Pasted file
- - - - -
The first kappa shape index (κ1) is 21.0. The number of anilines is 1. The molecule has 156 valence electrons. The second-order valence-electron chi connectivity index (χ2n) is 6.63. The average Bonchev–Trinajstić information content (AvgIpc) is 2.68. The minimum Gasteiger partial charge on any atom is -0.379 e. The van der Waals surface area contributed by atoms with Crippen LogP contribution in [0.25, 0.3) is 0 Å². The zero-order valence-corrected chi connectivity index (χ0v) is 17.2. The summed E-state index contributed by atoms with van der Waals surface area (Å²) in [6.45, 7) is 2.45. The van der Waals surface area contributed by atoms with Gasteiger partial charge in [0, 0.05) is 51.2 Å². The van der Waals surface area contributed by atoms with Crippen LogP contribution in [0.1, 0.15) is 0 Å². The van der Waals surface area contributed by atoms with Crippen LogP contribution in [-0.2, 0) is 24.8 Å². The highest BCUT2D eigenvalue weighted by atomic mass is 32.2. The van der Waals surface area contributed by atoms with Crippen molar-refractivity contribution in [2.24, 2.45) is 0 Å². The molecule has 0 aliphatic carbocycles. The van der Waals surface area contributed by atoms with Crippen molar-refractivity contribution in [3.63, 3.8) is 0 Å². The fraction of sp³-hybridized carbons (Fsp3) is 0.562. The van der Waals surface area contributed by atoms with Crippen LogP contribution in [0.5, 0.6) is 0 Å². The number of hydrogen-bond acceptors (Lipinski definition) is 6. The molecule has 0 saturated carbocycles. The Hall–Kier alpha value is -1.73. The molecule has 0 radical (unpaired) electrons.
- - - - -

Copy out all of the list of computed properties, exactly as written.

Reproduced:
The first kappa shape index (κ1) is 21.0. The number of anilines is 1. The molecule has 156 valence electrons. The second-order valence-electron chi connectivity index (χ2n) is 6.63. The average Bonchev–Trinajstić information content (AvgIpc) is 2.68. The minimum Gasteiger partial charge on any atom is -0.379 e. The van der Waals surface area contributed by atoms with Crippen LogP contribution in [0.25, 0.3) is 0 Å². The zero-order valence-corrected chi connectivity index (χ0v) is 17.2. The summed E-state index contributed by atoms with van der Waals surface area (Å²) in [6.45, 7) is 2.45. The van der Waals surface area contributed by atoms with Gasteiger partial charge in [0, 0.05) is 51.2 Å². The van der Waals surface area contributed by atoms with Crippen LogP contribution in [0.1, 0.15) is 0 Å². The van der Waals surface area contributed by atoms with Crippen LogP contribution in [-0.2, 0) is 24.8 Å². The highest BCUT2D eigenvalue weighted by atomic mass is 32.2. The van der Waals surface area contributed by atoms with Crippen molar-refractivity contribution in [2.24, 2.45) is 0 Å². The molecule has 0 aliphatic carbocycles. The van der Waals surface area contributed by atoms with Crippen molar-refractivity contribution in [3.63, 3.8) is 0 Å². The fraction of sp³-hybridized carbons (Fsp3) is 0.562. The van der Waals surface area contributed by atoms with Crippen LogP contribution in [0.5, 0.6) is 0 Å². The number of hydrogen-bond acceptors (Lipinski definition) is 6. The molecule has 0 saturated carbocycles. The Hall–Kier alpha value is -1.73. The molecule has 0 radical (unpaired) electrons.